The home minister also highlighted the WTO Ministerial of 2013 that was held in Indonesia where India was able to negotiate for itself a ‘Peace Clause’ after days of hard bargain with the US and the European Union.

The ‘Peace Clause’ safeguarded India’s public stockpiling programmes on food from offering subsidies without being subjected to disputes by other countries. The understanding reached between all member countries at that time was that the ‘Peace Clause’ will go away once the WTO’s Agreement on Agriculture will be amended as per the needs of the developing countries, also known as ‘permanent settlement’. The deadline for that was 2015.

“While participating in the WTO conference, then commerce minister Anand Sharma had weakened India’s stand on its provisions for agriculture subsidy and support prices to farmers. This could have created havoc for farmers, but for the timely intervention of the PM in 2014, who ensured that then commerce minister Nirmala Sitharaman rejected the proposal,” Shah said.

His article also gives a reference to the review exercise that the Modi government has embarked upon since 2014 when it decided to open up all the existing free trade agreements with Japan, Korea, Malaysia and Singapore.

“It is working on getting into trade relations with Japan, the US, EU countries, and other developed nations that shall help in making India a $5 trillion economy.”

Also read: Economic slowdown, falling exports — why BRICS summit could be a ‘damp squib’ again


Subscribe to our channels on YouTube & Telegram

News media is in a crisis & only you can fix it

You are reading this because you value good, intelligent and objective journalism. We thank you for your time and your trust.

You also know that the news media is facing an unprecedented crisis. It is likely that you are also hearing of the brutal layoffs and pay-cuts hitting the industry. There are many reasons why the media’s economics is broken. But a big one is that good people are not yet paying enough for good journalism.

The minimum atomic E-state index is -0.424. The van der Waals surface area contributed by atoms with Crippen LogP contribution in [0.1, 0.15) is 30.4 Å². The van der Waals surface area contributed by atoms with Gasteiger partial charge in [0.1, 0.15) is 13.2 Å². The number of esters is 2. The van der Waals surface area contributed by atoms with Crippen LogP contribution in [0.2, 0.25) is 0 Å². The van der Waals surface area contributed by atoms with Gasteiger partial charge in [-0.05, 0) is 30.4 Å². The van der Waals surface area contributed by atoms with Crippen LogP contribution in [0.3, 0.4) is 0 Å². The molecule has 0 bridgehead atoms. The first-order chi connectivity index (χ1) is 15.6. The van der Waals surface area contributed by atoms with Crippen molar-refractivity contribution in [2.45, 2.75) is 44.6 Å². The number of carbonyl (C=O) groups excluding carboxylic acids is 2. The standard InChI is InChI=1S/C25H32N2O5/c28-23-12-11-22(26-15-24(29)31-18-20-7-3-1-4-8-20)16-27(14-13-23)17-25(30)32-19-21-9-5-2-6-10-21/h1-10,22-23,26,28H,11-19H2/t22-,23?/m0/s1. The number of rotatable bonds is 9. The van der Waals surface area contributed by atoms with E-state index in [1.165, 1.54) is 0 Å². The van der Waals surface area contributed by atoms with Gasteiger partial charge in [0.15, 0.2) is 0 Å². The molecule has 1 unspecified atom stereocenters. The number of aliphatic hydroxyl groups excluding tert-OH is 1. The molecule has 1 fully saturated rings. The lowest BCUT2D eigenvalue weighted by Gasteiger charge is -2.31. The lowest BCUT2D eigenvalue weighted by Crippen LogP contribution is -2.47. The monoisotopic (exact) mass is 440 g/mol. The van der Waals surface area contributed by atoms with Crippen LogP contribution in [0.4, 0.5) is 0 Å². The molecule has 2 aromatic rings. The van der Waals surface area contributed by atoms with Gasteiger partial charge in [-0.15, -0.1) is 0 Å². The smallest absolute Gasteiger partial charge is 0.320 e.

We have a newsroom filled with talented young reporters. We also have the country’s most robust editing and fact-checking team, finest news photographers and video professionals. We are building India’s most ambitious and energetic news platform. And we aren’t even three yet.

At ThePrint, we invest in quality journalists. We pay them fairly and on time even in this difficult period. As you may have noticed, we do not flinch from spending whatever it takes to make sure our reporters reach where the story is. Our stellar coronavirus coverage is a good example. You can check some of it here.

This comes with a sizable cost. For us to continue bringing quality journalism, we need readers like you to pay for it. Because the advertising market is broken too.

If you think we deserve your support, do join us in this endeavour to strengthen fair, free, courageous, and questioning journalism, please click on the link below. Your support will define our journalism, and ThePrint’s future. It will take just a few seconds of your time.

Support Our Journalism

1 Comment Share Your Views


  1. More important than India joining RCEP or not – actually it should, at the earliest – is the need to remodel the Indian economy, make it lower cost, globally competitive. 2. An unrelated observation, perhaps, but see what is happening to Vodafone.. If world class firms, that are prospering in different countries, start going bust when they invest in India, that sends a powerful message to global investors. 3. Whichever way one sees it, there is a need to lower partisan polemic, restore the economy to health and high growth.


Please enter your comment!
Please enter your name here